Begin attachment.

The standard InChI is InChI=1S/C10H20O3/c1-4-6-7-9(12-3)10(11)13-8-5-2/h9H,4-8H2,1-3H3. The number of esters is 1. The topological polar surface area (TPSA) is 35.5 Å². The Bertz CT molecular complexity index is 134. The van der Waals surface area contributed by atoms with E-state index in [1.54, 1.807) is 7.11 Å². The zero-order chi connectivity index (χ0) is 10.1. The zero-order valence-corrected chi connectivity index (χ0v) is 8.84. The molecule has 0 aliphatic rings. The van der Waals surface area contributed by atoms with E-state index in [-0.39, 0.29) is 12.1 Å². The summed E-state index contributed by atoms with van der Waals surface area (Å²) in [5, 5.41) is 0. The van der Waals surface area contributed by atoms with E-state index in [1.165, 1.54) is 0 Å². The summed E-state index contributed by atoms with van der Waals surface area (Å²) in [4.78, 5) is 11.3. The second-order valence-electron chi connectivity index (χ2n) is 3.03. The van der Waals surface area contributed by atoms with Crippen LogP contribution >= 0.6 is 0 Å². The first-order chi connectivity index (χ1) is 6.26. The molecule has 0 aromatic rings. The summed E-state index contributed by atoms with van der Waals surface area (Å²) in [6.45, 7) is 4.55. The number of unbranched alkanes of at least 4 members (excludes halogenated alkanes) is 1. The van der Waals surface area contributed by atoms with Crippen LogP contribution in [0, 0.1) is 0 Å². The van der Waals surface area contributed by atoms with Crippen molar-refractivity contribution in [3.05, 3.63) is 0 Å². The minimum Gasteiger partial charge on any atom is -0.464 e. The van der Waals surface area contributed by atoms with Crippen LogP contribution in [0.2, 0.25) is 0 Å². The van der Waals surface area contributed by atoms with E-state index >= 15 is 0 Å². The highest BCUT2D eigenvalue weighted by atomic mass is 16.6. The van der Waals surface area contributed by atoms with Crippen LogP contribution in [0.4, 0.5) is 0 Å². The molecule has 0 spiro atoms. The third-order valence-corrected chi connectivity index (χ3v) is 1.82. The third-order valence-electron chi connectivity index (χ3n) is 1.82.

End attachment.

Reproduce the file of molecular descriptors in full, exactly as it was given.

The standard InChI is InChI=1S/C10H20O3/c1-4-6-7-9(12-3)10(11)13-8-5-2/h9H,4-8H2,1-3H3. The number of esters is 1. The topological polar surface area (TPSA) is 35.5 Å². The Bertz CT molecular complexity index is 134. The van der Waals surface area contributed by atoms with E-state index in [1.54, 1.807) is 7.11 Å². The zero-order chi connectivity index (χ0) is 10.1. The zero-order valence-corrected chi connectivity index (χ0v) is 8.84. The molecule has 0 aliphatic rings. The van der Waals surface area contributed by atoms with E-state index in [-0.39, 0.29) is 12.1 Å². The summed E-state index contributed by atoms with van der Waals surface area (Å²) in [5, 5.41) is 0. The van der Waals surface area contributed by atoms with E-state index in [1.165, 1.54) is 0 Å². The summed E-state index contributed by atoms with van der Waals surface area (Å²) in [4.78, 5) is 11.3. The second-order valence-electron chi connectivity index (χ2n) is 3.03. The van der Waals surface area contributed by atoms with Crippen LogP contribution >= 0.6 is 0 Å². The first-order chi connectivity index (χ1) is 6.26. The molecule has 0 aromatic rings. The summed E-state index contributed by atoms with van der Waals surface area (Å²) in [6.45, 7) is 4.55. The number of unbranched alkanes of at least 4 members (excludes halogenated alkanes) is 1. The van der Waals surface area contributed by atoms with Crippen LogP contribution in [0, 0.1) is 0 Å². The van der Waals surface area contributed by atoms with Crippen molar-refractivity contribution in [3.05, 3.63) is 0 Å². The minimum Gasteiger partial charge on any atom is -0.464 e. The van der Waals surface area contributed by atoms with Crippen LogP contribution in [0.2, 0.25) is 0 Å². The van der Waals surface area contributed by atoms with E-state index >= 15 is 0 Å². The highest BCUT2D eigenvalue weighted by atomic mass is 16.6. The van der Waals surface area contributed by atoms with Crippen LogP contribution in [0.4, 0.5) is 0 Å². The molecule has 0 spiro atoms. The third-order valence-corrected chi connectivity index (χ3v) is 1.82. The third-order valence-electron chi connectivity index (χ3n) is 1.82.